New Study Links Herpes to Getting Alzheimer's Disease

Analysis of a Taiwanese study led UK-based researchers to discover a causal link between herpes and Alzheimer's disease.
Shelby Rogers

Alzheimer's disease remains one of the most mysterious and devastating mental diseases around. However, new reports from several groups of researchers are finding an unexpected link that could help medical professionals better understand Alzheimer's disease.

Scientists from the Universities of Manchester and Edinburgh did further analysis of a Taiwanese study that uncovered a causal link between the herpes virus infection and Alzheimer's disease.

The original Taiwanese paper looked at subjects who'd suffered severe herpes infections and were then treated with very strong antiviral drugs. That study discovered the risk of getting dementia after being treated with those antiviral drugs was reduced by a factor of 10.

"This article and two others by different research groups in Taiwan provide the first population evidence for a causal link between herpes virus infection and Alzheimer's disease, a hugely important finding," said Professor Ruth Itzhaki of the University of Manchester.

The recent commentary from the UK-based team appeared in a recent edition of the Journal of Alzheimer's Disease. In the commentary, the team says the Taiwanese research could be the strongest evidence of a causal link between herpes and Alzheimer's, something that would support over three decades of work done by Itzhaki.

"I believe we are the first to realise the implications of these striking data on this devastating condition which principally affects the elderly. No effective treatments are yet available," Itzhaki said.

The scale and rate at which people contract both herpes and Alzheimer's means researchers are working fast to discover as much as they can about potential correlations between the two, and thus, get started on treatment plans. 

"Almost 30 million people worldwide suffer from it and sadly, this figure will rise as longevity increases," Itzhaki said. "But we believe that these safe and easily available antivirals may have a strong part to play in combating the disease in these patients. It also raises the future possibility of preventing the disease by vaccination against the virus in infancy."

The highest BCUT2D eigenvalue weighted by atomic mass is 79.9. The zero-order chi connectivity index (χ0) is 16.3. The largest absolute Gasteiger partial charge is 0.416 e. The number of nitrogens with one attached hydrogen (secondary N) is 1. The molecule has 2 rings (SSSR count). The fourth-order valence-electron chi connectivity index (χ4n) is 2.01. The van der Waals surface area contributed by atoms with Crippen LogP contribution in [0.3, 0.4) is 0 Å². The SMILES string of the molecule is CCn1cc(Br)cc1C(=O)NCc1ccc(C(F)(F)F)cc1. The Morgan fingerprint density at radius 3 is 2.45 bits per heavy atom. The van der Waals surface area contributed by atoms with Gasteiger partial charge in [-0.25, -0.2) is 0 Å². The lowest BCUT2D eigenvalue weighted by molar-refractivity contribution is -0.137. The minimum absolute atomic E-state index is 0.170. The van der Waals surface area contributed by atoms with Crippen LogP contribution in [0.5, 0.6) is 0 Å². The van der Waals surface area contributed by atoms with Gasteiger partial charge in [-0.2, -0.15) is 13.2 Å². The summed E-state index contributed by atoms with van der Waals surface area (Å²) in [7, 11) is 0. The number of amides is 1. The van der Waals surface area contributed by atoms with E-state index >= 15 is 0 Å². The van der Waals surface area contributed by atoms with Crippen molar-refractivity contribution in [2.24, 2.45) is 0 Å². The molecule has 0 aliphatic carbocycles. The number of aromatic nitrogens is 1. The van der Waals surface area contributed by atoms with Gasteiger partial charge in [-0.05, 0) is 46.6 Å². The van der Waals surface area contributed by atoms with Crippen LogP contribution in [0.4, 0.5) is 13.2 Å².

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"Successful treatment by a specific drug, or successful vaccination against the putative microbe, are the only ways to prove that a microbe is the cause of a non- infectious human disease," the professor continued.

The herpes simplex virus (or HSV1) infects most humans during their young adulthood. It then remains in the body in a dormant form for life. The virus's trademark cold sores and other physical indicators happen sporadically in humans.


The Taiwanese study observed over 8,300 subjects over the age of 50 who were newly diagnosed with a severe HSV infection. The team then compared them with a control group of over 25,000 people who didn't have the infection. The Asia-based team then monitored the development of dementia of both groups for 10 years, between 2000 and 2010.

They found that when they compared those within the HSV group treated with antiviral therapy compared to those who didn't get any, there was a dramatic reduction in dementia over the 10 years.

Professor Richard Lathe said, "Not only is the magnitude of the antiviral effect remarkable, but also the fact that -- despite the relatively brief duration and the timing of treatment -- in most patients severely affected by HSV1 it appeared to prevent the long-term damage in brain that results in Alzheimer's."

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